“It is the most popular and bipartisan issue in our state. After all, reasonable people wonder, why would any school board member need more time to learn his or her job than the leader of the free world? Our president, governor, attorney general, agriculture commissioner, state representatives, state senators and countless local officials all have eight-year limits. In that relief, it is absurd to let school board members keep power for life.”
Florida bill to arm teachers advances — and maybe that’s a good thing, TC Palm columnist Gil Smart
“Will this bill ultimately become law? My money’s on yes. Despite the objections, Republicans seem determined to push this through. But critics are correct when they say teachers have enough on their plates as it is. Now they have to be the first line of defense, too? But here’s the thing: They do.”
Law students participating in democracy not akin to ISIS, Tallahassee Democrat guest column, FSU students Adam Wood, Bianca Báez and Chad Sinckler
“It came as a surprise that, during the committee’s debate on the bill [to allow renaming of a law school building], Sen. Dennis Baxley compared us to ISIS and the Taliban by stating, ‘This is what they do … ISIS and the Taliban … try to eradicate any cultural history marker that is there.’ While it’s true that ISIS and the Taliban take down monuments they dislike, this was an unfair comparison. ISIS and the Taliban are groups that impose their ideas on others by threat of force. We, however, were proud American citizens engaging in the democratic process.”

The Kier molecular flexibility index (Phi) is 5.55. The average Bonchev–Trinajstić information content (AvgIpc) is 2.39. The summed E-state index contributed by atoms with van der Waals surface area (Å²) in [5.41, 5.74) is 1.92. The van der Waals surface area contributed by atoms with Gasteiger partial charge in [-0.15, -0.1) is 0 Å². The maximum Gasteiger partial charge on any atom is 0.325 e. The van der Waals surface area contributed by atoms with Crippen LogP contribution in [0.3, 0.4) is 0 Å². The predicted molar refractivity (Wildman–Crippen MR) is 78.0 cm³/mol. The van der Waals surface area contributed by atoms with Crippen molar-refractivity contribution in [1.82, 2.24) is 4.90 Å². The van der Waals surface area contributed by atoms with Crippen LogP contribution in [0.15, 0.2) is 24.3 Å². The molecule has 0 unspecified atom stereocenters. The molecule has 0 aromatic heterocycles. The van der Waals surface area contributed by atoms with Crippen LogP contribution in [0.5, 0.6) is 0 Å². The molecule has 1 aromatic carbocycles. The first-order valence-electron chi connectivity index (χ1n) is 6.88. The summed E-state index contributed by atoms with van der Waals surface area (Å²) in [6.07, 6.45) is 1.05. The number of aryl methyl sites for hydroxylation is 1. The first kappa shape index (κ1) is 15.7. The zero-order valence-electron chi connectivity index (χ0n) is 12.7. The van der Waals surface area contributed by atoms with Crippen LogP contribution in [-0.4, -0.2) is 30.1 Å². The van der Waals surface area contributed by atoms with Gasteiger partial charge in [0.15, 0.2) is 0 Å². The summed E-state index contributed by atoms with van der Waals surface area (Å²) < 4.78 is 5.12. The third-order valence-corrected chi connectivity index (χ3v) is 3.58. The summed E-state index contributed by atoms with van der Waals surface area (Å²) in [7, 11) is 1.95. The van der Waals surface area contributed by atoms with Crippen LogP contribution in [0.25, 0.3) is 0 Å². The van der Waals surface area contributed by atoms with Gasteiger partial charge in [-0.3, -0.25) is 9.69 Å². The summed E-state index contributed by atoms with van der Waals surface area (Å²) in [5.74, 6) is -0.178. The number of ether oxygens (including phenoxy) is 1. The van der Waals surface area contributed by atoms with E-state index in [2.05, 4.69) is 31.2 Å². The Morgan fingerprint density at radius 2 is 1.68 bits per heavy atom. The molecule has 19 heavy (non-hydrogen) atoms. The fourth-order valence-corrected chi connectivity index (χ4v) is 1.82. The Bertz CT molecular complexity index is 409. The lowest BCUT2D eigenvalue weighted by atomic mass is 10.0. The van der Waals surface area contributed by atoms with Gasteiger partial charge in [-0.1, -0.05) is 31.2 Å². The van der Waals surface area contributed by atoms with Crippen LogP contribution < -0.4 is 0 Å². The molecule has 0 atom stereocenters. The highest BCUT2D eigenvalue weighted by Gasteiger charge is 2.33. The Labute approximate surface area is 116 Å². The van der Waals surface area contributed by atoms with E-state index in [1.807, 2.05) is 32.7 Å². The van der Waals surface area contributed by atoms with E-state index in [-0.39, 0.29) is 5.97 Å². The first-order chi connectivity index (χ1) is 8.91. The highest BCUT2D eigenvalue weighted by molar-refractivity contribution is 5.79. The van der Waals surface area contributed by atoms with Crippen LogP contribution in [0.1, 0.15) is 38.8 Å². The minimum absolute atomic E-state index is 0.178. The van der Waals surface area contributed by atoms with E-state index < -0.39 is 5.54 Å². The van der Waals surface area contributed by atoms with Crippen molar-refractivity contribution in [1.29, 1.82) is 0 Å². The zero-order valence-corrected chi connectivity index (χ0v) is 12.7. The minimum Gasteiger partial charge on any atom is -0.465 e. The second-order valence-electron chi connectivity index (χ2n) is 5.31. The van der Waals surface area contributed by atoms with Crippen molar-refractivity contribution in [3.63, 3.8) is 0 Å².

Reports of Note
“In light of the controversies on the effects of school choice, this report is timely and policy relevant. Through expanded data tracking, it helps bring new evidence to inform school choice debates. While this report does not directly address the underlying question, ‘Is private school more effective than public school?’, this also leaves many questions unanswered such as, ‘How does it work better?’ and ‘Better for whom, all students or specific subgroups, and for what purpose?’ If FTC students do have significantly better success of college enrollment than non-FTC students with similar characteristics, the reason remains to be investigated and fully explained. This study takes a purely outcome-driven approach, leaving the underlying student selection mechanism, school organization and schooling process hidden away in a black box. In this respect, the findings do not give very useful guidelines for policy and practice.”
The teacher shortage is real, large and growing, and worse than we thought, Economic Policy Institute
“We argue that, when issues such as teacher quality and the unequal distribution of highly qualified teachers across schools serving different concentrations of low-income students are taken into consideration, the teacher shortage problem is much more severe than previously recognized.”
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April 3: House Education, 9 a.m.